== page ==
Seventy years later, the Universal Declaration continues to be the inspiration behind a global movement, while setting the benchmark for the world to attain and providing a standard against which we can all be judged.
Human rights in a contemporary world
But much is yet to be achieved. We witness human rights violations associated with the mass arrival of refugees and migrants, Islamic radicalisation and terrorism, inter-cultural conflicts, economic inequality and a range of other ills. We witness the global instability of superpower realignment and the rise of authoritarian leaders and populism.
This year Freedom House, the Washington-based NGO that has monitored global freedom since 1941, reported that around the world, political and civil rights sank to their lowest level for a decade. Even nations that pride themselves on a deep democratic history are slipping on the scale, as trust in institutions is eroded and checks and balances slip out of equilibrium. For example, the United States fell to 86 out of 100 on a scale measuring a wide range of political and individual rights and the rule of law, and the United Kingdom slipped to 94. This trend is a matter of real concern and gives us a call to action.
Human rights in Australia
There is also much we can do in Australia. Australia is the only developed country without significant constitutional protections of civil liberties or a statutory bill of rights. Currently, the Australian Parliament can legislate for apartheid-style laws and the High Court could uphold them as agreeing with the Constitution.
There are many other human rights issues that could be improved upon. For example, economic and social rights of Indigenous Australians require massive attention. Violence against women remains at significant levels. Anti-terrorist laws need to ensure both a proportional response to a threat and protection of civil liberties. Further changes are required to make Australia’s immigration laws and practices compliant with international human rights standards.
All these changes are easily achievable with better leadership. We need leadership of the quality and vision provided by Eleanor Roosevelt during her work on the Universal Declaration.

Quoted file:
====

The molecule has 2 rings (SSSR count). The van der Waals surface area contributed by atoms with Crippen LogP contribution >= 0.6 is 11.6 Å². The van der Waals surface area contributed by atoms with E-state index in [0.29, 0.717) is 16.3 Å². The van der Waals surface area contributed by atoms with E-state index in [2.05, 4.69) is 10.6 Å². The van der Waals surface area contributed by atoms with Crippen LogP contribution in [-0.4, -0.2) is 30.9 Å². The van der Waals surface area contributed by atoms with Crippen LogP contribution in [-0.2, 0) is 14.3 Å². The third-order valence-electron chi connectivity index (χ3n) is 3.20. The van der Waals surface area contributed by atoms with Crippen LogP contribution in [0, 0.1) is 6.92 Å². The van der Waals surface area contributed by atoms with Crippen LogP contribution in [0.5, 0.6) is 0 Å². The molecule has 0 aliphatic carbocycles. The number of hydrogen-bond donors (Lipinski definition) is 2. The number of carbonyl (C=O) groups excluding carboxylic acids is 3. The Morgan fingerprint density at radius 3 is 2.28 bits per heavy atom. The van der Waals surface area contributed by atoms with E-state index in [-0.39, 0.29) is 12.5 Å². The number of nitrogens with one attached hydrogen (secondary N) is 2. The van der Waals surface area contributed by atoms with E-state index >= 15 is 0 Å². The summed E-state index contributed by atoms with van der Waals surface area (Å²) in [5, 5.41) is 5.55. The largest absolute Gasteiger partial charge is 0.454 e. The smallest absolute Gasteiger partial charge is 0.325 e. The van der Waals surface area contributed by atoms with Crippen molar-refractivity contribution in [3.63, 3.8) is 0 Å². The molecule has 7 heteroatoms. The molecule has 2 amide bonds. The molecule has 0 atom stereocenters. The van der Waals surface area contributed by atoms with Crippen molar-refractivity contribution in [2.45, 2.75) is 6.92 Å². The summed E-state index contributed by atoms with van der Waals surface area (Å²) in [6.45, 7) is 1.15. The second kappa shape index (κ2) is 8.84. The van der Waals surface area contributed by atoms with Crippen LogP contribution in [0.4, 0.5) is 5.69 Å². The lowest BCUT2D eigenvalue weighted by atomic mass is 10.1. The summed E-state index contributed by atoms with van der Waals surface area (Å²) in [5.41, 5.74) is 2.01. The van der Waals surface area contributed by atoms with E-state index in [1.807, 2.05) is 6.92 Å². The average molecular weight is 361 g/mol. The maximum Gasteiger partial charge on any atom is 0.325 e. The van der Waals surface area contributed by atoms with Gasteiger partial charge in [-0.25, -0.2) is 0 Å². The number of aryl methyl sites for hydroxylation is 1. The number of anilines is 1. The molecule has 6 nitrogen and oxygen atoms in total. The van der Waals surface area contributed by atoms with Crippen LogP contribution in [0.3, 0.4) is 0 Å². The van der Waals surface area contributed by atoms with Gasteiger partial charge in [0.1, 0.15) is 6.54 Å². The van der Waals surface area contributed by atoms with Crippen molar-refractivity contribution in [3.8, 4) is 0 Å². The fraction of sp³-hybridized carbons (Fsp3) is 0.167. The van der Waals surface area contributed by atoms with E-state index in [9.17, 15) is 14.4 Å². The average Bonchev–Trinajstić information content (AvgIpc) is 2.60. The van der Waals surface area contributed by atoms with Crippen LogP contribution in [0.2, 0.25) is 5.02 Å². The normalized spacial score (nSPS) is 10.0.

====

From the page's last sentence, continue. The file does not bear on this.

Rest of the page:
Human rights education
Much more needs to be done to promote human rights culture worldwide. Australia, for example, needs to give a higher priority to human rights education. Culture regarding human rights is not automatically acquired. Human rights standards need to be learned by each generation and transferred to the next.
The UDHR, its history and the principles it exposes provide good focus for such education. The promotion of human rights culture is of special importance in diverse societies like Australia, as human rights provide an internationally recognised set of secular standards that apply to all peoples regardless of their culture, religion, gender or any other characteristic. Domestic bills of rights usually have a strong educational value, too.
And let us remember, that human rights education is not about preserving the status quo but about advancing a just and better society. The UDHR remains the best conceptual tool to oppose populism, nationalism, chauvinism and isolationism.
The ultimate test of a nation’s commitment to human rights as a nation is, however, not what we aspire to, nor the conventions we sign and not even the laws that we set in place. Rather it is how we treat our most vulnerable and powerless. Human rights promote human dignity, justice and freedoms. They are the vehicle that enables people to flourish without fear, intimidation or persecution.
Professor Sev Ozdowski AM is Director, Equity and Diversity at Western Sydney University.
This article is published under a Creative Commons Licence and may be republished with attribution.